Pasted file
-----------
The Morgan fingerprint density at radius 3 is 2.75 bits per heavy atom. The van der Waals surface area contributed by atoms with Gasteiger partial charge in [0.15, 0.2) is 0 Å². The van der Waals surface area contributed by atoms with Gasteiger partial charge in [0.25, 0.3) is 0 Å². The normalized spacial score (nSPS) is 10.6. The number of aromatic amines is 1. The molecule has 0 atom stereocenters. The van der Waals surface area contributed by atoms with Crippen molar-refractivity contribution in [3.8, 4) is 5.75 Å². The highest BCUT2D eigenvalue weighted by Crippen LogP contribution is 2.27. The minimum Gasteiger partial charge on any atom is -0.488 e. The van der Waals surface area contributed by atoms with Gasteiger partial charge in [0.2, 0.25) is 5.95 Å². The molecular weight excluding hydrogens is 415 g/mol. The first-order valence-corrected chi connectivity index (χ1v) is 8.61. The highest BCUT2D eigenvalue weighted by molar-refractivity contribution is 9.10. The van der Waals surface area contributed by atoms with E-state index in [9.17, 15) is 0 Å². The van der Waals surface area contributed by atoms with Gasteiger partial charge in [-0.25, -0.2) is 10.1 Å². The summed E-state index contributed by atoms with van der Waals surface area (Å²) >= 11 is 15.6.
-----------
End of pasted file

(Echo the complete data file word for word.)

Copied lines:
The Morgan fingerprint density at radius 3 is 2.75 bits per heavy atom. The van der Waals surface area contributed by atoms with Gasteiger partial charge in [0.15, 0.2) is 0 Å². The van der Waals surface area contributed by atoms with Gasteiger partial charge in [0.25, 0.3) is 0 Å². The normalized spacial score (nSPS) is 10.6. The number of aromatic amines is 1. The molecule has 0 atom stereocenters. The van der Waals surface area contributed by atoms with Crippen molar-refractivity contribution in [3.8, 4) is 5.75 Å². The highest BCUT2D eigenvalue weighted by Crippen LogP contribution is 2.27. The minimum Gasteiger partial charge on any atom is -0.488 e. The van der Waals surface area contributed by atoms with Gasteiger partial charge in [0.2, 0.25) is 5.95 Å². The molecular weight excluding hydrogens is 415 g/mol. The first-order valence-corrected chi connectivity index (χ1v) is 8.61. The highest BCUT2D eigenvalue weighted by molar-refractivity contribution is 9.10. The van der Waals surface area contributed by atoms with E-state index in [9.17, 15) is 0 Å². The van der Waals surface area contributed by atoms with Gasteiger partial charge in [-0.25, -0.2) is 10.1 Å². The summed E-state index contributed by atoms with van der Waals surface area (Å²) >= 11 is 15.6.